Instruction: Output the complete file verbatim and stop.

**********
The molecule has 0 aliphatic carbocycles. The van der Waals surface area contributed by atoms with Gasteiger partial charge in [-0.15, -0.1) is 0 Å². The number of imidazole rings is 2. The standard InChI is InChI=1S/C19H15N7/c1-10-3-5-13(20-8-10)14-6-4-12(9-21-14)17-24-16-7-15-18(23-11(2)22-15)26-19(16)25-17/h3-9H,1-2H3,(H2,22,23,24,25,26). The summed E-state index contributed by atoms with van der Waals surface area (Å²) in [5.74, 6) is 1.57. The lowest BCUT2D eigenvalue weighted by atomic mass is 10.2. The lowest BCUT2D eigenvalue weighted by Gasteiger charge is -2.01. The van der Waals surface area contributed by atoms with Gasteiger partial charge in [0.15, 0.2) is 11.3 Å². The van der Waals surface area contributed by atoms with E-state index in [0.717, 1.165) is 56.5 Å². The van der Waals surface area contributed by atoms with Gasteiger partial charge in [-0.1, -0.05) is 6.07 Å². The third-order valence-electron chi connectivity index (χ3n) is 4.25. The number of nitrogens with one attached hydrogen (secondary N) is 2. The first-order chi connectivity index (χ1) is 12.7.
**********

The molecule has 0 aliphatic carbocycles. The van der Waals surface area contributed by atoms with Gasteiger partial charge in [-0.15, -0.1) is 0 Å². The number of imidazole rings is 2. The standard InChI is InChI=1S/C19H15N7/c1-10-3-5-13(20-8-10)14-6-4-12(9-21-14)17-24-16-7-15-18(23-11(2)22-15)26-19(16)25-17/h3-9H,1-2H3,(H2,22,23,24,25,26). The summed E-state index contributed by atoms with van der Waals surface area (Å²) in [5.74, 6) is 1.57. The lowest BCUT2D eigenvalue weighted by atomic mass is 10.2. The lowest BCUT2D eigenvalue weighted by Gasteiger charge is -2.01. The van der Waals surface area contributed by atoms with Gasteiger partial charge in [0.15, 0.2) is 11.3 Å². The van der Waals surface area contributed by atoms with E-state index in [0.717, 1.165) is 56.5 Å². The van der Waals surface area contributed by atoms with Gasteiger partial charge in [-0.1, -0.05) is 6.07 Å². The third-order valence-electron chi connectivity index (χ3n) is 4.25. The number of nitrogens with one attached hydrogen (secondary N) is 2. The first-order chi connectivity index (χ1) is 12.7.